The Secretary of State to the Ambassador in France (Wallace)
9457. Embassy’s 1903 Dec. 24th, Rathbone 171.
For Rathbone. Paragraph I. We approve the figures in your cablegram as a basis for distributing dyes impounded from daily production until end of February. You should, however, make every effort to obtain following modifications. (1) The 35 percent allotment to us of alizarine dyes, other than alizarine reds, although 5 percent greater than British allotment is insufficient. The production of those dyes in this country is very small as compared with an urgent need. Besides, the British production of these dyes is in advance of our own. Accordingly our allotment should be increased from 35 to at least 40 percent. If you are unable to obtain this increase without concessions we recommend that you surrender one-half of our 10 percent allotment on sulphur colors. (2) For the same reasons our 40 percent allotment of vat dyes other than indanthrene blue G.C.D. should be increased to at least 43½ percent. To achieve this you may if necessary concede an equal percentage from our allotment of indigo bringing the same down to 20 percent. (3) From the phraseology of your cablegram we are unable to determine whether the indigoids are included in the vat dye group. If they are not, we suggest the following percentages on the basis of German export figures for 1913. Great Britain 35 percent, United States 55 percent, France 3 percent, Italy 4 percent, Belgium 3 percent.
Paragraph II. If attempt is made to have the percentages set forth in your cablegram govern the distribution of the remaining [Page 474]Reparations stocks you may give your consent provided only you obtain the consent of the other countries to the modifications set forth in the preceding paragraph.
Paragraph III. We note that the percentage figures set forth in your cablegram are not predicated strictly and exclusively on the German export figures to the five countries in 1913 but that they result to an appreciable extent from an inquiry into the respective needs of those countries. In this connection we again direct your attention to the comments in Department’s 9362, December 17, 6 P.M.1 and suggest that when the matter is ultimately presented to the Committee on Organization for final decision that you urge that the distribution be made strictly and exclusively on the basis of the German export figures for 1913. Should you succeed there would seem to be no reason for not permitting the percentages so determine[d] upon to prevail over an extended period of time. Contrary-wise, should the Organization Committee accept the recommendation of the Expert Committee and decide to predicate the allotment figures not only on the German exports for 1913 but also on the respective needs of the five countries, we assume that you are impressed by the inadvisability in that case of permitting the percentages of distribution to prevail over any considerable period of time. In that case the figures should be modified from time to time to meet the changes in the respective needs of the five countries.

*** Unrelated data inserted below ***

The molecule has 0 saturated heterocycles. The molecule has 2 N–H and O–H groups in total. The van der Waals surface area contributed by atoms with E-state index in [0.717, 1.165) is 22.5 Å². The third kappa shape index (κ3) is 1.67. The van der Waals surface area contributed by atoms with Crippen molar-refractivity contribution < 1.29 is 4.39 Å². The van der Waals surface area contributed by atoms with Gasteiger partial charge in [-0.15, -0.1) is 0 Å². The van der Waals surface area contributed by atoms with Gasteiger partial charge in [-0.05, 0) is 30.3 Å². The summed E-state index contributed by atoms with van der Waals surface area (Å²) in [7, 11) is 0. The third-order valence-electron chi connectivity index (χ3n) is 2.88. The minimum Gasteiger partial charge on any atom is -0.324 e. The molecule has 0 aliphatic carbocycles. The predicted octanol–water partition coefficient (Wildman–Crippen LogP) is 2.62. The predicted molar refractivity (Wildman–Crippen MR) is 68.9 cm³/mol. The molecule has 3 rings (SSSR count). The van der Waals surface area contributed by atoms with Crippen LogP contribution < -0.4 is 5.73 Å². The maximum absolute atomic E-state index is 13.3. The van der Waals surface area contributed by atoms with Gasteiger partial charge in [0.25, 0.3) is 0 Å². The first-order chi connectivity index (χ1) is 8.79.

Paragraph IV. If Germany agrees to permit shipments of Allies’ share daily production to begin at once Stephenson should be kept constantly informed in order that he may, if possible and desirable, fill orders from that source.
Paragraph V. Your request to be advised of our import requirements for the year 1920 has already been answered in Department’s 9362, December 17, 6 P.M. But in this connection again we direct your attention to the inadvisability of tempering the German export figures by any consideration of the needs of the five countries.
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